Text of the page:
Not sure if the doctor you’ve got actually fits the bill for your ideal point-man? The Kupah won’t fuss if you change doctors after one calendar quarter. If you need a more immediate change, consult the branch secretary for advice.

Finally, keep in mind that if your doctor is not available, or you just want to see someone else for some reason, there are other options-

4. Round the Clock Service

Any time you’re in need when the Kupah is closed, or the timing is simply inconvenient, call the Kupah’s 24 hour number to check if the service can be sent to your door, or  where the closest emergency medical center is that you can walk into any time.

Despite the operating hours of local branches, the Kupot have admirably committed themselves to round the clock basic medical services like diagnosis and prescriptions, and sometimes even lab tests and imaging.
The Kupah has arrangements with emergency medical centers, like Terem, as well as house-call services, though the services offered by these institutions will vary, as well as the expected co-payment.

It’s worthwhile to know the capabilities of the closest emergency medical center for times when your need is not just a matter of convenience. In certain urgent situations you should go straight to the hospital or call an ambulance. Click here for information about coverage of ambulance costs from a page we translated as part of our collaboration with Kol-Zchut.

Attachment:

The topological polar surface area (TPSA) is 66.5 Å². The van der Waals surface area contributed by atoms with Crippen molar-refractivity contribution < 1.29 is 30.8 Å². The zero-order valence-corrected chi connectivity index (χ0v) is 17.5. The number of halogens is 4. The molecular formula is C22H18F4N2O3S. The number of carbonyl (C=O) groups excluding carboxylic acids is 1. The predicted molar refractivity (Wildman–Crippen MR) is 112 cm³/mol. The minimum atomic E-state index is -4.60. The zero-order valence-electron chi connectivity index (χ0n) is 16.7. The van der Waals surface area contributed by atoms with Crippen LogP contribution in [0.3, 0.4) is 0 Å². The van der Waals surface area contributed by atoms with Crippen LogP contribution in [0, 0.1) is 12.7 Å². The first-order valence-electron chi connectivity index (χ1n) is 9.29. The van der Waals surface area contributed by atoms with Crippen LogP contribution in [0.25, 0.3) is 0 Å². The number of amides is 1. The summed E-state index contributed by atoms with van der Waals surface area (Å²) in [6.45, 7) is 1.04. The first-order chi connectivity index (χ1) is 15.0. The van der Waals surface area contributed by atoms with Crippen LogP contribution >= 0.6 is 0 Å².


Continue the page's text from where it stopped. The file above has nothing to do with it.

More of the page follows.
5. Knowing Your Insurance Plan is Totally Worth it

In the USA  “good health insurance” is so elusive (read: expensive) and coveted it’s almost mythical. Here it’s really quite cheap.

By law, the Kupot cover doctor visits, diagnostic and laboratory services, some paramedical services, medical equipment, rehabilitation, hospitalizations and many prescription medications. Still, what’s left out, and how these services are provided can sometimes feel restrictive.

Supplementary Insurance (Bituach Mashlim) plans cost an extra monthly membership fee but offer a much wider selection of medications, more opportunity for using private doctors and specialists, and more options and benefits in general. If you already have it, review your additional benefits, and remember to check with the Kupah before paying for any medical service out of pocket.

If you don’t already have a supplementary insurance plan but want to join, do it immediately. There may be a waiting period before all the extra benefits kick in, though the Kupah must accept you to their supplementary health insurance plans regardless of age or medical history. Different benefits also may have different waiting (qualification) periods. Click here for more information about supplementary health insurance on a page we translated as part of our collaboration with Kol-Zchut.

Bonus: Long term care insurance may also be worth it, though it’s a different beast all together. Worthy of a separate post found here.

18 thoughts on “5 Things To Know About Your Kupat Cholim

    • Glad you find the resources helpful, please forward and distribute to anyone else you think it might help!